Another condition familiar to D.C. denizens: the against-all-odds hope that their pet cause will have a big moment. Hoda Hawa of the Muslim Public Affairs Council told me she hopes the pope will bring up the Iran nuclear deal. Austin Ruse of the Christian conservative group C-FAM wants Francis to talk about a series of videos that anti-abortion groups and many Republicans allege show Planned Parenthood officials discussing the sale of fetal tissue. “Frankly, I would be disappointed if he didn’t mention the videos,” Ruse said. “I have no doubt he knows about the videos. ” Archbishop Vicken Aykazian of the Armenian Orthodox Church told me he wants the pope to talk about peace in the Middle East and Africa—but he tempered his hope with the awareness that Francis has a lot on his plate. “He might use the word ‘Middle East.’ He might, I don’t know, I’m not sure. He can’t mention every continent where there are problems, of course.”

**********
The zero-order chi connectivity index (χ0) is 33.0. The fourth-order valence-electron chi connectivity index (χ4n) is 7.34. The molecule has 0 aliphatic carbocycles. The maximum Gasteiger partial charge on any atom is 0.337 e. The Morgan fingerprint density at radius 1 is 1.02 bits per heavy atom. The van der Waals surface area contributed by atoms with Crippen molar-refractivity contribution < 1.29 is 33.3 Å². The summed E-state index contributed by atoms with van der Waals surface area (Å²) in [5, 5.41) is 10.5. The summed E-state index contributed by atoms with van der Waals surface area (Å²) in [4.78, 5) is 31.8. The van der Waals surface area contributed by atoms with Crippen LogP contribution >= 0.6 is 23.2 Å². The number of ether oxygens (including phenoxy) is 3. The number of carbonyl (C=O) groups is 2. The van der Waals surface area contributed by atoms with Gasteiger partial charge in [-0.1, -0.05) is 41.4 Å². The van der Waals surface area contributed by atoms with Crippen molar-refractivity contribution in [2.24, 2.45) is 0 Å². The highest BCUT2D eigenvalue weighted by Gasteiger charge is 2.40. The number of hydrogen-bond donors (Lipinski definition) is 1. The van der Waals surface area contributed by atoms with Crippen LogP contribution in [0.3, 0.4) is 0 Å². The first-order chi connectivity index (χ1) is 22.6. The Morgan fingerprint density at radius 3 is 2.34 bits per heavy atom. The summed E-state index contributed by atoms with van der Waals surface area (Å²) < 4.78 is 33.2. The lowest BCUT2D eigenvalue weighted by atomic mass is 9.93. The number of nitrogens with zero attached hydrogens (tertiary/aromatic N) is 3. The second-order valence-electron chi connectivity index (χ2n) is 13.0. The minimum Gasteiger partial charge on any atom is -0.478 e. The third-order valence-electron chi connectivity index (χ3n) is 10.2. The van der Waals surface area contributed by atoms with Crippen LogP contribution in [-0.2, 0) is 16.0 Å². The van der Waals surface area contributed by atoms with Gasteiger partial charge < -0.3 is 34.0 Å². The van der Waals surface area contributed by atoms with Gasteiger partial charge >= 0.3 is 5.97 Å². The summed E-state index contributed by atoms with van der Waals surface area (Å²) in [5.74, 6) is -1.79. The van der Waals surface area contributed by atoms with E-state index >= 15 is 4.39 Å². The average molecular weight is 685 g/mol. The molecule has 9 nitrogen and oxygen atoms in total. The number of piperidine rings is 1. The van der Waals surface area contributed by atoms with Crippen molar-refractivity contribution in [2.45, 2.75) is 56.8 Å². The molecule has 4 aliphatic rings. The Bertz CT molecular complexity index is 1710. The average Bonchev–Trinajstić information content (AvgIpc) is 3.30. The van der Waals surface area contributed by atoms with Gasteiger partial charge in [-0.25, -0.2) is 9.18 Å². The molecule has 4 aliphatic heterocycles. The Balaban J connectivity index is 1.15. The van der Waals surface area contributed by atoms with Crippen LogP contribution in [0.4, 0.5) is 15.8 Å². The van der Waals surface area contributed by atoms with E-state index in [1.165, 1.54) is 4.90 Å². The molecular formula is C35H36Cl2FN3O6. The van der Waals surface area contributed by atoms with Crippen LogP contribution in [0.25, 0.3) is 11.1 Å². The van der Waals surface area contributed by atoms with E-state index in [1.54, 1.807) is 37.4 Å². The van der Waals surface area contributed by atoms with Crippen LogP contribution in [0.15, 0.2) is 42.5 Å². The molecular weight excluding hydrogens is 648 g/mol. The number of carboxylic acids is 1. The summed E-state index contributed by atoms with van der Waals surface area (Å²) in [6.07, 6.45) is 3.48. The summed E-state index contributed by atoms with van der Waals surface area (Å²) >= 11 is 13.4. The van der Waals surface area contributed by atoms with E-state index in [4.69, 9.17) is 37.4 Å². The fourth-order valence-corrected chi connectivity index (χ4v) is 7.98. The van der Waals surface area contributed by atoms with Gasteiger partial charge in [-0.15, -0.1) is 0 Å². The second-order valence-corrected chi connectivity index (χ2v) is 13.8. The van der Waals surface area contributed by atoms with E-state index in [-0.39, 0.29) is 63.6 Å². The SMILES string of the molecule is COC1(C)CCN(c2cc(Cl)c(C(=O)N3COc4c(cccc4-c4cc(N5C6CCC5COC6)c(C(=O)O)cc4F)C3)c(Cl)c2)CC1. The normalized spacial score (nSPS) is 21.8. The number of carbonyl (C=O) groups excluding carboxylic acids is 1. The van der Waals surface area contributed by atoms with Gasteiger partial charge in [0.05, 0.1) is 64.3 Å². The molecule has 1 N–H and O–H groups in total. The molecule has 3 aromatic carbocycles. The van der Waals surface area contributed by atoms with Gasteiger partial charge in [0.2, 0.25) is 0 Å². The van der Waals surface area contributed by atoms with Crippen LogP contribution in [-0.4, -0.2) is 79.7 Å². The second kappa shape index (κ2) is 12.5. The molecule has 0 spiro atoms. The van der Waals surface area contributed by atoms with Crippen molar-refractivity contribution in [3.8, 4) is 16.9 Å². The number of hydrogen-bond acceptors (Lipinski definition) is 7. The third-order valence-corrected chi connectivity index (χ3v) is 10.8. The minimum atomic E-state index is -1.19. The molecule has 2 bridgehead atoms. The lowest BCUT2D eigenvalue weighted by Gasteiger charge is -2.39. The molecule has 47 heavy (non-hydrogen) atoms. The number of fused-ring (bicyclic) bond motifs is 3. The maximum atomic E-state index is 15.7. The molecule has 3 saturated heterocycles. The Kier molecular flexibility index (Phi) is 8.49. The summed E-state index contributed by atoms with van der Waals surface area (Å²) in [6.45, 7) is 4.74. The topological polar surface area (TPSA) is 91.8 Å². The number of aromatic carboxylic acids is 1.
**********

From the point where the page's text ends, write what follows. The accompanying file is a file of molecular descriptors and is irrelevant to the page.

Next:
Then there are those who don’t know whether they’ll be cheering or booing, but, one way or the other, they’re determined to make their feelings known. Take Reverend Harry Knox, a minister in the Metropolitan Community Church and president of the Religious Coalition for Reproductive Choice, a pro-abortion-rights, pro-contraception interfaith group. His organization plans to draft talking points reacting to the pope’s speech. They hope to like it, but they’ll be ready for the alternative. “We’re prepared for a prophetic response that would be clear and passionate in opposition if the pope says something that we disagree with,” Knox says.